The only other piece of baby equipment I used was the travel steriliser, I used a Milton cold water system for bottles on a few occasions.I also took a portable highchair with me, but never needed to use it in the end as all restaurants we visited provided these.

3. Clothing

Whichever time of year you go I would still take lots of light layers for your little one as it can get chilly during early mornings and the evenings, especially when you are out in the Masai Mara.
We went during the rainy season so good waterproofs were essential, even along the coast where during the day we had beautiful blue skies and 30 degrees it still got cooler in the evenings. Also good to have thin long sleeves and trousers to provide additional protection against mosquitos.

4. Insect Repellant and Bite Relief

We were very lucky and did not get bitten at all, but it is always best to be prepared with baby safe insect repellant and relief - we use Mosquito Spray and After Bite Relief. I always carry both of these whichever country we visit in my first aid kit. You can also take precautions such as using the mosquito nets surrounding the beds when sleeping.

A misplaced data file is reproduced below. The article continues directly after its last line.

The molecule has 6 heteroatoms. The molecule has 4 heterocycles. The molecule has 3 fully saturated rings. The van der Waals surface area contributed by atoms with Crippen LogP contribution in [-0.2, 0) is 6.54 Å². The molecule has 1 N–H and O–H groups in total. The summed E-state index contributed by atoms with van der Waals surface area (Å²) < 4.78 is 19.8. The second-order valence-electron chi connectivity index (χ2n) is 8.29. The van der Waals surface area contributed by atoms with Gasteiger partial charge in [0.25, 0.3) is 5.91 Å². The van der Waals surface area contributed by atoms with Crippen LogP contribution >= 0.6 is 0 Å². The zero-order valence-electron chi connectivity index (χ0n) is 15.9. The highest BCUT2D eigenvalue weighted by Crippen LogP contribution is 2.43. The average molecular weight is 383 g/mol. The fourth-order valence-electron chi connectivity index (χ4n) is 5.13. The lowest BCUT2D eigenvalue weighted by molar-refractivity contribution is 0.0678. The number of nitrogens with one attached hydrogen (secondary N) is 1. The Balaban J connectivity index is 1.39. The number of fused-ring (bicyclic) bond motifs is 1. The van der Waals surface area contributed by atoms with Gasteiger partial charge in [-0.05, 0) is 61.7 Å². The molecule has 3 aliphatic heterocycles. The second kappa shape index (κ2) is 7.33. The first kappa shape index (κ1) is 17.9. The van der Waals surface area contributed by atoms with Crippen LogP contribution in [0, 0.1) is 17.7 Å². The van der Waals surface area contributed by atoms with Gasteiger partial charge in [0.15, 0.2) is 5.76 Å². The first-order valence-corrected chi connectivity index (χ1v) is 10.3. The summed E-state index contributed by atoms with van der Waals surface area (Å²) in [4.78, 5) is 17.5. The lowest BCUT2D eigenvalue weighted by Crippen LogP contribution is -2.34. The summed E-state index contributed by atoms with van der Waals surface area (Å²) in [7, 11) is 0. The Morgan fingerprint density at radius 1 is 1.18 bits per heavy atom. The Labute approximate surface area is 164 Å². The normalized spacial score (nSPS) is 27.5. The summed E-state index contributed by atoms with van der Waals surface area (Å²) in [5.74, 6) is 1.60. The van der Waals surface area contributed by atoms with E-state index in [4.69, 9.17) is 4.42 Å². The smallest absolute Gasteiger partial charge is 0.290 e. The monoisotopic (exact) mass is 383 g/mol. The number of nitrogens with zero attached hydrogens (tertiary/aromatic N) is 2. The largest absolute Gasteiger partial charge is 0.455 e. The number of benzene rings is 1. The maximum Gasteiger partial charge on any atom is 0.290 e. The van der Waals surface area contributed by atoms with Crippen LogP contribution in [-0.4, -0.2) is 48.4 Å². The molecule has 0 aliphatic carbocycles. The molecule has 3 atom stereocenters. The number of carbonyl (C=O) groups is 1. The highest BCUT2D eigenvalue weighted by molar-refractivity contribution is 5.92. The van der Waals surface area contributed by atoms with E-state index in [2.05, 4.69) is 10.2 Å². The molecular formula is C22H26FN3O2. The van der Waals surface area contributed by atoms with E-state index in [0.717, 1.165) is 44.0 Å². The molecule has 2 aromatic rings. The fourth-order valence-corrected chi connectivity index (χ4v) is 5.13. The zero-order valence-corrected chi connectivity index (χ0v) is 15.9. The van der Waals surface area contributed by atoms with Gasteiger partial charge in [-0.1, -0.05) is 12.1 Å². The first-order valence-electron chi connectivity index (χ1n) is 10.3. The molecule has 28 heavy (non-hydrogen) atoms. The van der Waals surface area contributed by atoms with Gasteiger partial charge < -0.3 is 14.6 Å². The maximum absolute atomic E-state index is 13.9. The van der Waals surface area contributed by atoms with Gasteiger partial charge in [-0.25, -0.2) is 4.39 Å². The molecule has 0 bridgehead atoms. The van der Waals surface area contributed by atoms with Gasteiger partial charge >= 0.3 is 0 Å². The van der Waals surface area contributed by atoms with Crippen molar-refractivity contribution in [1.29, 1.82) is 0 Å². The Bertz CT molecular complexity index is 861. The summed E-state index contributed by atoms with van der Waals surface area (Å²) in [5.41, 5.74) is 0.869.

5. Milk

I travelled with lots of pre-made formula, as we were flying with emirates we had a huge weight allowance of around 48kg each multiplied by 16 travellers that was loads. Pre - made formula is by far your best bet when travelling around as road trips are often longer than expected and we were unsure where we would be and at what time of day. Having cartoons on me meant I was always prepared, it also helps if using toddler milk cartoons as they come with an attached straw  providing an instant hygienic solution anywhere without the need for bottles, beakers and sterilisers.

I also took Longline UHT milk with me in my suitcase which was great to keep in the fridge for cereal ( also took cereal) and I requested the hotels to use this to make him some fresh fruit refreshing milkshakes, these helped cool him down after a morning in the pools.